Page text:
Upgrade is the latest film from Australian filmmaker Leigh Wannell, best known for his work on the Saw and Insidious franchises.
What is Upgrade about?
Upgrade, a sci-fi action film, revolves around a man named Grey who lives in a not-too-distant future where human augmentation is increasing through society. Grey, however, prefers an analog life.
After a tragic attack leaves him a quadriplegic, he is given a second chance to walk with an experimental microchip embedded in his spine. Grey soon learns that the chip has an A.I persona called Stem that can speak with him and take control of his body with consent.
Grey sets out for revenge, but must also outwit a detective hot on his trail in this cyberpunk action flick.
The first thing we need to talk about with Upgrade is the physical performance of Logan Marshall Green.
If this was an Oscar category, Logan would have it in the bag. When Stem takes control his actions take on a more robotic combat style whilst his facial expressions of shock and horror in what he is doing really sell each sequence.
Filming on a budget done right.
Whilst the exact budget of Upgrade hasn’t been officially released, estimates range from 5-10 million.
Yet nothing about this film looks cheap.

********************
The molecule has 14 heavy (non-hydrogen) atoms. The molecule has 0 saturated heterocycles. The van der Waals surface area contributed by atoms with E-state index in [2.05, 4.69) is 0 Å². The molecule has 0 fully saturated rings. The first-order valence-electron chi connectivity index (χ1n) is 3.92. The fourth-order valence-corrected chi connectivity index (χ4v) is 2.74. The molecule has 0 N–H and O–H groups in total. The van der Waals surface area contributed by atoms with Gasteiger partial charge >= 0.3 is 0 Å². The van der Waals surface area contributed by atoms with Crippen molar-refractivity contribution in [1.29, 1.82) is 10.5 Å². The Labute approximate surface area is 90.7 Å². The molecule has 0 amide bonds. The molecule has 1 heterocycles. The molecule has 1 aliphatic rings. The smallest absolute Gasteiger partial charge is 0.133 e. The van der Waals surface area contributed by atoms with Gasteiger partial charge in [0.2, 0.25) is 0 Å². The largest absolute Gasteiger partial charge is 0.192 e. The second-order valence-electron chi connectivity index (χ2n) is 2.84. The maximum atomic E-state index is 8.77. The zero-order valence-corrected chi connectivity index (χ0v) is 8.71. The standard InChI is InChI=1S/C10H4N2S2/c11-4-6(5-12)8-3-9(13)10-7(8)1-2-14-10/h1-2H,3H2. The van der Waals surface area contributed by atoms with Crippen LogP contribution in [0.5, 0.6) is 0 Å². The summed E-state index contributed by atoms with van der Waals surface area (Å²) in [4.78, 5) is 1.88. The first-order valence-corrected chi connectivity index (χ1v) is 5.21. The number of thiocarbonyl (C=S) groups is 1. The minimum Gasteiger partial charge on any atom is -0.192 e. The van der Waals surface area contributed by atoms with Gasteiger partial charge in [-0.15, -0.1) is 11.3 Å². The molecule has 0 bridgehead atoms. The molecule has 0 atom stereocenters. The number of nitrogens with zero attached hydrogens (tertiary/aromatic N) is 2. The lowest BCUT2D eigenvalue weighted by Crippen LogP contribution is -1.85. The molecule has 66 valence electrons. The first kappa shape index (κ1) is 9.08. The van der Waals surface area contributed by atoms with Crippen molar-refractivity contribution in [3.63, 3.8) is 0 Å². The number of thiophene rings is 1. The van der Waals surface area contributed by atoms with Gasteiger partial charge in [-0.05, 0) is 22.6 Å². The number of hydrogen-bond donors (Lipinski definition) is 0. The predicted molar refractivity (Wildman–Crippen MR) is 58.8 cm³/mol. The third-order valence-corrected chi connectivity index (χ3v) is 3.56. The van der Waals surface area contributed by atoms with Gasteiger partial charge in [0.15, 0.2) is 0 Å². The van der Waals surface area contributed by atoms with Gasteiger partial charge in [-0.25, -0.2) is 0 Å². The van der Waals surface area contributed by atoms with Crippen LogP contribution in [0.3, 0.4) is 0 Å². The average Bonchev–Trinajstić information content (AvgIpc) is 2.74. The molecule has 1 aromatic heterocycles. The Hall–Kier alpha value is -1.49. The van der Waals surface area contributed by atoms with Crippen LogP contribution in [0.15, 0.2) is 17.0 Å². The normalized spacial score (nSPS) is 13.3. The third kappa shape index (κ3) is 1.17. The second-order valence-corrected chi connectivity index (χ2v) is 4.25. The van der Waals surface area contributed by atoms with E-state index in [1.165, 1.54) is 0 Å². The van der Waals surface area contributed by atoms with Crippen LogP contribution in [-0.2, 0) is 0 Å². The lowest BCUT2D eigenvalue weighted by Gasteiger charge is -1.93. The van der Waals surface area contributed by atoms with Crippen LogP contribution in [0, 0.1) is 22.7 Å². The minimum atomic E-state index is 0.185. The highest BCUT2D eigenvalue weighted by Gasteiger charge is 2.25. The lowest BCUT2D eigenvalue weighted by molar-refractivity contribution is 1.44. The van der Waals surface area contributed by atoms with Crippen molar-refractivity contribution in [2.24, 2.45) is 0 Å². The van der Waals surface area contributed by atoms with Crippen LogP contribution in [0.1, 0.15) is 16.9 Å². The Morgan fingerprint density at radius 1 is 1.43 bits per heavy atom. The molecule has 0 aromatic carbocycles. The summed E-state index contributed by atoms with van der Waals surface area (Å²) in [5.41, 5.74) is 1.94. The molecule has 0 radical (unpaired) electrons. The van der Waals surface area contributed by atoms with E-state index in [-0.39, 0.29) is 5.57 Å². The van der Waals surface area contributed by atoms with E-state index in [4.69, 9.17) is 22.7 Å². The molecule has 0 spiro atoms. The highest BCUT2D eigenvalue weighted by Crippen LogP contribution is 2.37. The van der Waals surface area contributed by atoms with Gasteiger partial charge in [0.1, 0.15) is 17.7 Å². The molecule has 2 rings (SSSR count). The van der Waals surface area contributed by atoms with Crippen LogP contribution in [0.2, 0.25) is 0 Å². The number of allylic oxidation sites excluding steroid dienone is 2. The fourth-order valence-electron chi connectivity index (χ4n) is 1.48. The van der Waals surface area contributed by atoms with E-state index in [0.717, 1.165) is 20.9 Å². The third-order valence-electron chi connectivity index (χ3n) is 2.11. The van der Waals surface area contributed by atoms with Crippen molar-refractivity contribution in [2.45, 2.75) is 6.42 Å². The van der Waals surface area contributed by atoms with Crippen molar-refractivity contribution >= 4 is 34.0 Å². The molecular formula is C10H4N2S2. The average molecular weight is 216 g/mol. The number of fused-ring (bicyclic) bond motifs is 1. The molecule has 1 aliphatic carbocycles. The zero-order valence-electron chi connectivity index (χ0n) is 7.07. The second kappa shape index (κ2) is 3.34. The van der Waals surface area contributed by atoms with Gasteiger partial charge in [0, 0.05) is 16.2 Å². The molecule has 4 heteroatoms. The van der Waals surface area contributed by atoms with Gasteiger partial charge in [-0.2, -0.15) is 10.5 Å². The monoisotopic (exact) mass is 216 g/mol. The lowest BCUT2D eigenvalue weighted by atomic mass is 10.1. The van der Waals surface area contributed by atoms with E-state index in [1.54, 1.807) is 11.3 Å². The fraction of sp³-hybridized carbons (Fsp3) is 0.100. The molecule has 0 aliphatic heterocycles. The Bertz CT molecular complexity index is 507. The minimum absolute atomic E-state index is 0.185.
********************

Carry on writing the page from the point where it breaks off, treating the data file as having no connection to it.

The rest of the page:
Instead, the world of Upgrade feels lived in and genuine.
As much as I might love the big-budget summer blockbusters, many of them have a certain disconnect due to the abundance of visual effects.
With Upgrade, this is simply not the case.
This is a wonderfully constructed world. The gritty aesthetic at times feels like it could have easily been set in the same world as Blade Runner – minus the flying cars.
Unfortunately, there are two problems with Upgrade.
Firstly, the supporting cast are somewhat underdeveloped. This is due to the film being almost entirely from Grey’s perspective.
Secondly, the final plot reveal, as good as it may be, might leave you questioning how it impacts on the rest of the plot.
In short, don’t think too hard about the film or it might be like tugging on loose threads in jumpers.
Upgrade is highly recommended in spite of the issues. It is an engaging and enjoyable sci-fi action flick.
It does feel grounded for the most part and will hopefully become a cult classic in the years to come.
If you enjoyed this Upgrade review (and the movie), check out this article on new Aussie sci-fi ‘The Gateway’.